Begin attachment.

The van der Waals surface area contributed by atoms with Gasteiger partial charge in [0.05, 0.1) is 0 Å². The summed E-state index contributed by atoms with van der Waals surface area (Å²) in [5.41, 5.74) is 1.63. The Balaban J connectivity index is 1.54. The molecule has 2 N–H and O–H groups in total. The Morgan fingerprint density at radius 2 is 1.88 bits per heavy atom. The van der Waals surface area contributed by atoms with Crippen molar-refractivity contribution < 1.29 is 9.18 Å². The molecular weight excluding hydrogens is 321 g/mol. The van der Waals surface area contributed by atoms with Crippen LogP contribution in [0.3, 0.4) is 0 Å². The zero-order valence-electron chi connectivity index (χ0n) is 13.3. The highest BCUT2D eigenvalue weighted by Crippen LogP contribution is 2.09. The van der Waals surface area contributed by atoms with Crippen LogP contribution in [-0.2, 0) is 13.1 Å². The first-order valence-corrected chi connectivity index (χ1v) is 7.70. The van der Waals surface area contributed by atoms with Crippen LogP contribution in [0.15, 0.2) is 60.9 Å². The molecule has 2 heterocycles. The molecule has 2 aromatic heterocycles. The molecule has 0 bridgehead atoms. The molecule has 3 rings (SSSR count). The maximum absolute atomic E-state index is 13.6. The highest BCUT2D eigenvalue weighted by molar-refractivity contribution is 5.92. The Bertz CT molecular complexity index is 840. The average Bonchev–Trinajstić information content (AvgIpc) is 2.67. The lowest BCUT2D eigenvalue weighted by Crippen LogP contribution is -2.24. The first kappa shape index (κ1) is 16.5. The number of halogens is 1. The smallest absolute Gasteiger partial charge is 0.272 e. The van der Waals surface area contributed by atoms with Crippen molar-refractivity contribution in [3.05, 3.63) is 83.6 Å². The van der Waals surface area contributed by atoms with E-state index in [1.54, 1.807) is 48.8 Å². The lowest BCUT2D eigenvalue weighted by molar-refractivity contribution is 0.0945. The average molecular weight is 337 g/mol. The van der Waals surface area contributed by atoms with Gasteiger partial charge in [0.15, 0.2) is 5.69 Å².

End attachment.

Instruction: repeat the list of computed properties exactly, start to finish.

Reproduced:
The van der Waals surface area contributed by atoms with Gasteiger partial charge in [0.05, 0.1) is 0 Å². The summed E-state index contributed by atoms with van der Waals surface area (Å²) in [5.41, 5.74) is 1.63. The Balaban J connectivity index is 1.54. The molecule has 2 N–H and O–H groups in total. The Morgan fingerprint density at radius 2 is 1.88 bits per heavy atom. The van der Waals surface area contributed by atoms with Crippen molar-refractivity contribution < 1.29 is 9.18 Å². The molecular weight excluding hydrogens is 321 g/mol. The van der Waals surface area contributed by atoms with Crippen LogP contribution in [0.3, 0.4) is 0 Å². The zero-order valence-electron chi connectivity index (χ0n) is 13.3. The highest BCUT2D eigenvalue weighted by Crippen LogP contribution is 2.09. The van der Waals surface area contributed by atoms with Crippen LogP contribution in [-0.2, 0) is 13.1 Å². The first-order valence-corrected chi connectivity index (χ1v) is 7.70. The van der Waals surface area contributed by atoms with Crippen LogP contribution in [0.15, 0.2) is 60.9 Å². The molecule has 2 heterocycles. The molecule has 2 aromatic heterocycles. The molecule has 0 bridgehead atoms. The molecule has 3 rings (SSSR count). The maximum absolute atomic E-state index is 13.6. The highest BCUT2D eigenvalue weighted by molar-refractivity contribution is 5.92. The Bertz CT molecular complexity index is 840. The average Bonchev–Trinajstić information content (AvgIpc) is 2.67. The lowest BCUT2D eigenvalue weighted by Crippen LogP contribution is -2.24. The first kappa shape index (κ1) is 16.5. The number of halogens is 1. The smallest absolute Gasteiger partial charge is 0.272 e. The van der Waals surface area contributed by atoms with Crippen molar-refractivity contribution in [3.05, 3.63) is 83.6 Å². The van der Waals surface area contributed by atoms with E-state index in [1.54, 1.807) is 48.8 Å². The lowest BCUT2D eigenvalue weighted by molar-refractivity contribution is 0.0945. The average molecular weight is 337 g/mol. The van der Waals surface area contributed by atoms with Gasteiger partial charge in [0.15, 0.2) is 5.69 Å².